Marcel Duchamp's interest in chess is well-known: a self-described "chess maniac," he played intensely, competed in tournaments, and carved his own set. At times, he absented himself from art to play chess almost exclusively; he encoded messages in his artworks that can only be understood by chess players. Now come two new entries on the subject that shed more light on the obsession.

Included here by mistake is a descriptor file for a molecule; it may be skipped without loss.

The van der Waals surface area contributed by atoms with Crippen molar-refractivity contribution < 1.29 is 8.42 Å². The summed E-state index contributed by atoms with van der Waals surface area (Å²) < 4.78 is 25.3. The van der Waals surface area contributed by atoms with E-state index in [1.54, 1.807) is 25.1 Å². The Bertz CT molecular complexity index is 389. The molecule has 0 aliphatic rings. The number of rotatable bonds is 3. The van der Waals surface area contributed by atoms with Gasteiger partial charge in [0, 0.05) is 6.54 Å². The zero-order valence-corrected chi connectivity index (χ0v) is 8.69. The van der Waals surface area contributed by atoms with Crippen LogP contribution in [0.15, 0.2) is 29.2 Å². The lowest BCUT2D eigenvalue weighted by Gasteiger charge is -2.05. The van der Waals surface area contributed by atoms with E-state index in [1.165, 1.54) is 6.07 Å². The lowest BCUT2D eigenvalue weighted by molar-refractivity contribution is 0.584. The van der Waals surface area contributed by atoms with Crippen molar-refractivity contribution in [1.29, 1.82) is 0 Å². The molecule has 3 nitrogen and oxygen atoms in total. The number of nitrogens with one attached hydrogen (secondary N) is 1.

On May 6, the St. Louis University Museum of Art opened "Marcel Duchamp: Chess Master," which attempts to "experience" his career "through the lens of his intense involvement with the royal game." It features many of his works, like Trebuchet, the coat rack he nailed to his studio floor referencing a chess position, as well as chess-related works by other Dada and Surrealist artists, including Man Ray, Max Ernst, and Salvador Dali. Smartly, the show's opening coincided with the United States Chess Championship in St. Louis.